Fast Five, the fifth installment in the franchise that began with 2001’s The Fast and the Furious, brings back its original stars Vin Diesel as fearless car-thief Dom Toretto, and Paul Walker as cop-gone-rogue Brian O’Conner. The action’s moved to Rio de Janiero though, where our heroes assemble a team of their former associates to bring down the city’s most corrupt businessman, while also trying to evade a tenacious FBI agent played by Dwayne Johnson.
The movie hits the ground running with a thrilling opening scene in which O’Conner and his girlfriend Mia (played by Jordana Brewster) free Dom from an impending jail sentence by speeding recklessly into a hulking prison bus that goes crashing in the desert. From then on, it’s wall-to-wall action including rooftop chase scenes, a fantastic set-piece involving the theft of three custom-made sports cars from a moving train, and a preposterous-but-highly entertaining climatic heist in which Dom and Brian drive their muscle-cars through the streets of Rio dragging a massive vault that crashes and destroys everything in its way.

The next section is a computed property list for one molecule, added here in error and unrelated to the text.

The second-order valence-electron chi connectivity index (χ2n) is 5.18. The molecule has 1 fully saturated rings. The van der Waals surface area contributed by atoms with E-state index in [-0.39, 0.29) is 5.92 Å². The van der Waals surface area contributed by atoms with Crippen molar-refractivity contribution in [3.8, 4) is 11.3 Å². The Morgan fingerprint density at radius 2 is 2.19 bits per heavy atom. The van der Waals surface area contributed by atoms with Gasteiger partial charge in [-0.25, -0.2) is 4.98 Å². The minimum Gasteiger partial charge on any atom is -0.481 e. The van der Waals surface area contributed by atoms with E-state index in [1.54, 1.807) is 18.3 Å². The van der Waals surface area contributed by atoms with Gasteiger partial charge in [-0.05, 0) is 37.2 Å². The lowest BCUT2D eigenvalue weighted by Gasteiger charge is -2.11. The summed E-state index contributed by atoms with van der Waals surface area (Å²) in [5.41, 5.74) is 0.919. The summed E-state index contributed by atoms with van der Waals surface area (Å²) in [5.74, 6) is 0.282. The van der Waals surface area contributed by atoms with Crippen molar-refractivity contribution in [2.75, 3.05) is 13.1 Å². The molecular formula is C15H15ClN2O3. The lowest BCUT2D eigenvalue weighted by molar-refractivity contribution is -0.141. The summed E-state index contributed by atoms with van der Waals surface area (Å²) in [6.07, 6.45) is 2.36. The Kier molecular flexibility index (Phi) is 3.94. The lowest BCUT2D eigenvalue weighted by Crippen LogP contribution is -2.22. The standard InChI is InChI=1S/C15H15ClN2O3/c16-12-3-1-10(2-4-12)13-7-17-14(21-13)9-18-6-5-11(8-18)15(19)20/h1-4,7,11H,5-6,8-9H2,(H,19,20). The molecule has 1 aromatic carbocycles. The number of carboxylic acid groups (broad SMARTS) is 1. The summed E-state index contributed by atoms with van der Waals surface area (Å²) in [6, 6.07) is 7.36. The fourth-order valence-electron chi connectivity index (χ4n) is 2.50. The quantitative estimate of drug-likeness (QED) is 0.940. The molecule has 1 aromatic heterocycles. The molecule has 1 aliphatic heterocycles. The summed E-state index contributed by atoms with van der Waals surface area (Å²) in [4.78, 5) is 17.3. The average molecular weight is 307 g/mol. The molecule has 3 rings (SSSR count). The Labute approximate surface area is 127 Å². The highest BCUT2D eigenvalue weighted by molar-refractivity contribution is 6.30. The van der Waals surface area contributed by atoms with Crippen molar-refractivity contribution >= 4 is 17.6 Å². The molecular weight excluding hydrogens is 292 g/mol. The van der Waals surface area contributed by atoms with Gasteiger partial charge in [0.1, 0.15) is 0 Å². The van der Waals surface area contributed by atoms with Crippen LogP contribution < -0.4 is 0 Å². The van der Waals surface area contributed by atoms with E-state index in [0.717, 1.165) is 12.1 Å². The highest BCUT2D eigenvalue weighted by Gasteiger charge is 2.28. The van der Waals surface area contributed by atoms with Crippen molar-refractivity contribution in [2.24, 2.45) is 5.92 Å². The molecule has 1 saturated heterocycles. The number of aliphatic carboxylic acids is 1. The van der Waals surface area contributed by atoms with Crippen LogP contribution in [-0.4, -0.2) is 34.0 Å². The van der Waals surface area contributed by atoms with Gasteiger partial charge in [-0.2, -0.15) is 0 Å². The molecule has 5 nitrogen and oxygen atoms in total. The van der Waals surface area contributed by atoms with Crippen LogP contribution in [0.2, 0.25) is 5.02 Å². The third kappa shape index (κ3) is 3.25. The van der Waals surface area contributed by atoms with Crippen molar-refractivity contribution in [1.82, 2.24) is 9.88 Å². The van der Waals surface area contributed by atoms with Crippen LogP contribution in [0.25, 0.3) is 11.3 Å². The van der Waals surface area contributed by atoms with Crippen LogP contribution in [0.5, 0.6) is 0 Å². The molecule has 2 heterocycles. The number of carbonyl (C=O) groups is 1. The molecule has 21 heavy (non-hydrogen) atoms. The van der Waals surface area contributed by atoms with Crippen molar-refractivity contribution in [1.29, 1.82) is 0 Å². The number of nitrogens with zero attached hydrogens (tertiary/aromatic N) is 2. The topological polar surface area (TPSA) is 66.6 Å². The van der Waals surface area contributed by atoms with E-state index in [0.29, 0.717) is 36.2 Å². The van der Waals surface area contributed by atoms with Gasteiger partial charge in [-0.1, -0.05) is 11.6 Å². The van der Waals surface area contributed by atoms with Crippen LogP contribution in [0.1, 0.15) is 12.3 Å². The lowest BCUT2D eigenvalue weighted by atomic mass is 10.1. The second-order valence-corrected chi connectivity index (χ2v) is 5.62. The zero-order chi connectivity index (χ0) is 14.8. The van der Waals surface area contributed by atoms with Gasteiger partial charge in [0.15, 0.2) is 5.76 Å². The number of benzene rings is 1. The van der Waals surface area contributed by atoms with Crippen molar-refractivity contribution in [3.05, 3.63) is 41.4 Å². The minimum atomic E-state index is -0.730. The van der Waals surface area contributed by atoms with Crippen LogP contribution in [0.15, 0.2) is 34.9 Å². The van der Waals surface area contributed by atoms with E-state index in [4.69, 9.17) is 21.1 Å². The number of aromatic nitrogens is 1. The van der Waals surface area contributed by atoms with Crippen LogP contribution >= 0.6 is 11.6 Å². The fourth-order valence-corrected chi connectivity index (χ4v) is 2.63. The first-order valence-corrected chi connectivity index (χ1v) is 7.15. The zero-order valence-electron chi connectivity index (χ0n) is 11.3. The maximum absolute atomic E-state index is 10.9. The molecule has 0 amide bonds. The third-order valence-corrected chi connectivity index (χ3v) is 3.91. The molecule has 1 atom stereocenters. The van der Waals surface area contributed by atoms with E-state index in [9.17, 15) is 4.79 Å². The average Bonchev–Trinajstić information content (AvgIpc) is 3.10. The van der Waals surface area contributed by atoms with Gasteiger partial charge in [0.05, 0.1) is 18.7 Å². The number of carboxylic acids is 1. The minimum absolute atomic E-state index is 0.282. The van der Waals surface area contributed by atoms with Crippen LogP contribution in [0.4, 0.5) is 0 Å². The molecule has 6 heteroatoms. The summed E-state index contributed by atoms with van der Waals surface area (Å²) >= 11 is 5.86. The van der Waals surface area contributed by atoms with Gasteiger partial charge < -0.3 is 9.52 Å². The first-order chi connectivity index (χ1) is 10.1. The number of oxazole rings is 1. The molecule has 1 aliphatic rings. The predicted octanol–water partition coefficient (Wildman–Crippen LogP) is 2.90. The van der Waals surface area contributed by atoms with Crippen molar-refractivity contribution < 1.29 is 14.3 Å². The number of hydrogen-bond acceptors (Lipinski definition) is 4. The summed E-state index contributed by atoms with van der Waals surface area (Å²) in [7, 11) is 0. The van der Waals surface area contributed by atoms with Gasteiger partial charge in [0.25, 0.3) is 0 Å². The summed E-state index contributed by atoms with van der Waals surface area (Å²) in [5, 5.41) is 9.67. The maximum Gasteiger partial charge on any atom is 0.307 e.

To refuel this franchise that was showing signs of strain in its last outing, the makers of Fast Five have broadened the appeal of this series by delivering a wholesome action movie instead of restricting themselves to the cops-versus-street-racers premise of previous films. Believe it or not there is more emphasis on the characters and their situation, than on the shiny automobiles that used to be the real stars earlier. The dialogue, unfortunately, is just as pithy and the acting remains one-note. Those robots in Transformers are more expressive than the cast of this movie.
In all fairness though, who’s looking for anything other than high-adrenalin action here? The stunts are crazy and often jaw-dropping, the slums of Rio lend a gritty edge to the visual landscape of this film, and there’s even a hint of sexist humor like in that scene in which a female member of Dom’s team secures their rival’s fingerprints in a most ingenious manner.
It’s loud and dumb, but also undeniably good fun. I’m going with three out of five for Fast Five. Like junk food it’s a guilty pleasure to be enjoyed, then quickly forgotten.